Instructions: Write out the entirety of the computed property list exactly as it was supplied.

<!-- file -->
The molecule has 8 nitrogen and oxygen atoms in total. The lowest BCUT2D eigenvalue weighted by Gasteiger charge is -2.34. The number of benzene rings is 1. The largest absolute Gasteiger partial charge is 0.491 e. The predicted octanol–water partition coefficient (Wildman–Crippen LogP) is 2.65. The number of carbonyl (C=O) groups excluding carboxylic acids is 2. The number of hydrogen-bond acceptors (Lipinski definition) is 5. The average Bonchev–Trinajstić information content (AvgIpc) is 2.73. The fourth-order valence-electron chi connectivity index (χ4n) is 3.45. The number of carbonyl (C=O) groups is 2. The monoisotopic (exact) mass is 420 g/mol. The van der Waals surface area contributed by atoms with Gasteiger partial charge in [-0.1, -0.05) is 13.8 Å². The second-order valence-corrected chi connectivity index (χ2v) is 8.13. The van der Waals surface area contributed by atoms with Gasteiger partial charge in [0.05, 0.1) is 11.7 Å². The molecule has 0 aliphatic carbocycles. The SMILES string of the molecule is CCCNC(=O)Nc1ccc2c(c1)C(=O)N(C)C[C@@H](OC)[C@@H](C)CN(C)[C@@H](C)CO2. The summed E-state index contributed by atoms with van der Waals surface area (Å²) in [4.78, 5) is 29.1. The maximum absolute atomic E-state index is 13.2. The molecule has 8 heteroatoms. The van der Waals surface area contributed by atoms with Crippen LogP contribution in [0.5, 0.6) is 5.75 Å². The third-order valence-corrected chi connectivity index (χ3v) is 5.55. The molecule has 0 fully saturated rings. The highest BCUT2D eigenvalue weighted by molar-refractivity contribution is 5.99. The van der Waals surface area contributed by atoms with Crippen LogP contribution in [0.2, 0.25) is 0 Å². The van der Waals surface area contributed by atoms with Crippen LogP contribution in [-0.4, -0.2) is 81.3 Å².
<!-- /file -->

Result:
The molecule has 8 nitrogen and oxygen atoms in total. The lowest BCUT2D eigenvalue weighted by Gasteiger charge is -2.34. The number of benzene rings is 1. The largest absolute Gasteiger partial charge is 0.491 e. The predicted octanol–water partition coefficient (Wildman–Crippen LogP) is 2.65. The number of carbonyl (C=O) groups excluding carboxylic acids is 2. The number of hydrogen-bond acceptors (Lipinski definition) is 5. The average Bonchev–Trinajstić information content (AvgIpc) is 2.73. The fourth-order valence-electron chi connectivity index (χ4n) is 3.45. The number of carbonyl (C=O) groups is 2. The monoisotopic (exact) mass is 420 g/mol. The van der Waals surface area contributed by atoms with Gasteiger partial charge in [-0.1, -0.05) is 13.8 Å². The second-order valence-corrected chi connectivity index (χ2v) is 8.13. The van der Waals surface area contributed by atoms with Gasteiger partial charge in [0.05, 0.1) is 11.7 Å². The molecule has 0 aliphatic carbocycles. The SMILES string of the molecule is CCCNC(=O)Nc1ccc2c(c1)C(=O)N(C)C[C@@H](OC)[C@@H](C)CN(C)[C@@H](C)CO2. The summed E-state index contributed by atoms with van der Waals surface area (Å²) in [4.78, 5) is 29.1. The maximum absolute atomic E-state index is 13.2. The molecule has 8 heteroatoms. The van der Waals surface area contributed by atoms with Crippen LogP contribution in [0.5, 0.6) is 5.75 Å². The third-order valence-corrected chi connectivity index (χ3v) is 5.55. The molecule has 0 fully saturated rings. The highest BCUT2D eigenvalue weighted by molar-refractivity contribution is 5.99. The van der Waals surface area contributed by atoms with Crippen LogP contribution in [0.2, 0.25) is 0 Å². The van der Waals surface area contributed by atoms with Crippen LogP contribution in [-0.4, -0.2) is 81.3 Å².